March 29, 2024

By: Luke A. McQueen and R.A. Hurley


Foreclosure of a home or unit is an option for recovering assessments.  The laws governing foreclosure options have evolved and been tweaked by legislatures over the last few years. Here is a quick survey of foreclosure options in the various jurisdictions.

Maryland: Sheriff’s Sales

Maryland associations have a powerful tool for enforcing money judgments known as a sheriff’s sale. Even though the sheriff’s sale is inexpensive and effective, it remains one of the most underutilized options for enforcing a judgment. We often advise our clients to pursue this option when the other options have failed.

A sheriff’s sale is a type of foreclosure that is available to judgment creditors. The sheriff has the power to seize a judgment debtor’s property and can sell a piece of real estate owned by a judgment debtor and give the judgment creditor a share of the sale proceeds up to the amount of the judgment. Often, owners who face the threat of a sheriff’s sale come forward to pay the judgment balance immediately so they can keep the property.

An association can only satisfy one judgment through the sale, even if it has more than one judgment against an owner. However, it may be able to satisfy other judgments and liens afterward, by applying to the court for any surplus proceeds of sale.

The process starts by first obtaining a writ from the court which tells the sheriff to notify the owner that a sheriff sale may be scheduled soon. Then the association coordinates the sale with the sheriff. The sale literally happens on the courthouse steps. The timeframe varies from county to county, but in general, the process takes between two to four months.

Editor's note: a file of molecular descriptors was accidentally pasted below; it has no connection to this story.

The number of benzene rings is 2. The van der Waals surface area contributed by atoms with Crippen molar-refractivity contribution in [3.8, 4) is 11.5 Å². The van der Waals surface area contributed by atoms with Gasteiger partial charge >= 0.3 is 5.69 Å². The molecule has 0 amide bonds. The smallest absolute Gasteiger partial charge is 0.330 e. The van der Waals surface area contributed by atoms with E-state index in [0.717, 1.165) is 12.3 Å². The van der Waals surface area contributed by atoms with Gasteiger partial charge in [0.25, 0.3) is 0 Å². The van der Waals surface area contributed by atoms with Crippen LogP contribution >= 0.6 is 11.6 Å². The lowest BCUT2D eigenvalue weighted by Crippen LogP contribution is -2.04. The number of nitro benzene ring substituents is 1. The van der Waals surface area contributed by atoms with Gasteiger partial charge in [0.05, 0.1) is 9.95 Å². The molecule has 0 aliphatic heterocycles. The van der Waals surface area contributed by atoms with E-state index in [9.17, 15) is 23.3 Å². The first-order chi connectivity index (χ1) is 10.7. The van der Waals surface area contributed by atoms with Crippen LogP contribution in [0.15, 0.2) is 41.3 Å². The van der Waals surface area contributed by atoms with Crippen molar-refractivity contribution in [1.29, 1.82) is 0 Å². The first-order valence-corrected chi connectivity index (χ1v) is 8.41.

DC: The Quickly Evolving Law of Condominium Lien Foreclosure

The DC Condominium Act provides that each unit owner’s obligation to pay the assessment is secured automatically by a lien that attaches to the unit.

The lien can be enforced through a lawsuit seeking the court’s permission to foreclose on it, or it can be enforced by scheduling a foreclosure sale of the unit without getting the court involved.

“Superpriority” liens

A portion of the condominium lien—the last six months of the assessment—enjoys “superpriority” status over other liens on the property, even the mortgage. For years, the state of the law in DC made condominiums very powerful and put the mortgage lenders at their mercy. A line of court cases held that a foreclosure on the superpriority lien could wipe out the mortgage itself. For that reason, condominiums had no trouble attracting bidders at the foreclosure sale, and mortgage lenders would routinely pay off the condominium to cancel the sale and protect their investment.

That all changed in October 2022, when a federal court issued a decision in a case known as M&T Bank v. Brown in which it held that mortgages securing home loans backed by Fannie Mae and Freddie Mac could not be wiped out by a DC condominium foreclosure sale.